What is GERD?
Gastroesophageal reflux disease (GERD) is a common condition caused by stomach contents (acid, bile salts, digestive enzymes) going back into the esophagus (the swallowing tube connecting our mouth and stomach). GERD is the most common upper gastrointestinal disease in Western countries with 10-20% of the population experiencing weekly symptoms.
Causes and Risks
Upon eating a meal, the food passes from the esophagus to the stomach. When food is inside the stomach, a muscular ring helps stop food from going back in to the esophagus. If the sphincter does not close properly, food and gastric acid may leak into the esophagus. This is known as reflux, which can harm the esophagus.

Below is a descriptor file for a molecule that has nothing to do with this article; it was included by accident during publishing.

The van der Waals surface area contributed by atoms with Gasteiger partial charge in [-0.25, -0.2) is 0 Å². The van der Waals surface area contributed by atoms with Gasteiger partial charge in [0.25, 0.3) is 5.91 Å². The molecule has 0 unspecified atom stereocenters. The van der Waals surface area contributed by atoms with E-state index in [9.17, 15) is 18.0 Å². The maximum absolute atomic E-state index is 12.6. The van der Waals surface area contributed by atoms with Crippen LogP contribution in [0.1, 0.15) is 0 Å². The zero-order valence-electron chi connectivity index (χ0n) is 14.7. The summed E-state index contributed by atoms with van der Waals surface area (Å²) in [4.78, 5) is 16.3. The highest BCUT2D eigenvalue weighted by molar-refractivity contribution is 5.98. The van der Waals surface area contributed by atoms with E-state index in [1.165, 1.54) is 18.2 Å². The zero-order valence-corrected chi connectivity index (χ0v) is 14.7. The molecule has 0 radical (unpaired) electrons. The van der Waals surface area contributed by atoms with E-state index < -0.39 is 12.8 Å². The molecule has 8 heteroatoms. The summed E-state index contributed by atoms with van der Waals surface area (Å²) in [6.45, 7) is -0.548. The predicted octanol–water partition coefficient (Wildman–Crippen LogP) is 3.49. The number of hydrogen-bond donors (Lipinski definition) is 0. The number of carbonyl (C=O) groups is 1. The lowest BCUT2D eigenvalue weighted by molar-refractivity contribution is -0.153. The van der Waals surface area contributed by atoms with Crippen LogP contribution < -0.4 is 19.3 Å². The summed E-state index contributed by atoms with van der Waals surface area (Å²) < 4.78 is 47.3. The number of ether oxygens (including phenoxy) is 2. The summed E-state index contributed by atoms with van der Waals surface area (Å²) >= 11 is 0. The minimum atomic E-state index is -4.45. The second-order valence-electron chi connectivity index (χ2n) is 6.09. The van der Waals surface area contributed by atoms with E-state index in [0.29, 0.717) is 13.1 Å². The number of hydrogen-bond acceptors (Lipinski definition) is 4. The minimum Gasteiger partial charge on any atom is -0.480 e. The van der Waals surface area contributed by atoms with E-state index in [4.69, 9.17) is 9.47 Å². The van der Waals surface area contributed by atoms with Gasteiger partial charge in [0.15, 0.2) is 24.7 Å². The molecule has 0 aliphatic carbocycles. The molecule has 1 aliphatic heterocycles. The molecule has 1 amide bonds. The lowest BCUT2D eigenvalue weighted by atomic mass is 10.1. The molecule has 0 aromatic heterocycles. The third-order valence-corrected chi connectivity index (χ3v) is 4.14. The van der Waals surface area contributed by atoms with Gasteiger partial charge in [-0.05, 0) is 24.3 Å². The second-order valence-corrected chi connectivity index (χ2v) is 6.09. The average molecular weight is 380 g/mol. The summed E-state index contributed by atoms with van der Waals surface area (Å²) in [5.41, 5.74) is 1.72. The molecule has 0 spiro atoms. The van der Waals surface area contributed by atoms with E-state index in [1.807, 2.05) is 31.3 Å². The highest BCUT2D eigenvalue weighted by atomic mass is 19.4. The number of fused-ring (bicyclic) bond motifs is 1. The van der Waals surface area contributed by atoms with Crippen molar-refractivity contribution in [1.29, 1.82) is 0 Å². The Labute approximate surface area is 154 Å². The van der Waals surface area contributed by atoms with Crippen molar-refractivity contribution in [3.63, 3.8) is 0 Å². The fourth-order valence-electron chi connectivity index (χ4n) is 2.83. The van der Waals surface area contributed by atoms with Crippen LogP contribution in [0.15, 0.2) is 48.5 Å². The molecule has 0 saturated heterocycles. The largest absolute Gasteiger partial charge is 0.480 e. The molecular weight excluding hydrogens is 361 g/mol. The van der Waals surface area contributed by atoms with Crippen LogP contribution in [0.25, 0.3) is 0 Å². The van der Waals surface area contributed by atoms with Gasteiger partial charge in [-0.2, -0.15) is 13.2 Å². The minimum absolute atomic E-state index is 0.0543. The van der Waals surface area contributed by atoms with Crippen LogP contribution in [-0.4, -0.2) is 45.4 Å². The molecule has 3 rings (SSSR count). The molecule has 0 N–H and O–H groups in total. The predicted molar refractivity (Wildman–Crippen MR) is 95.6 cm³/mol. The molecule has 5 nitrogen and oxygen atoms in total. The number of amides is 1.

Multiple risk factors have been identified for the development of GERD. There seems to be a genetic predisposition in Caucasian males. Poor movement of the esophagus decreases clearance of refluxed material (making the effects of reflux worse). In addition, hiatal hernias (see paraesophageal section), certain foods (caffeine, peppermint, alcohol, among others), and medications (calcium channel blockers, nitrates, beta-blockers) can weaken the muscular ring separating the esophagus from the stomach, allowing more reflux. Finally, increased pressure in the abdomen from obesity, pregnancy, or poor stomach emptying can also increase the risk of GERD.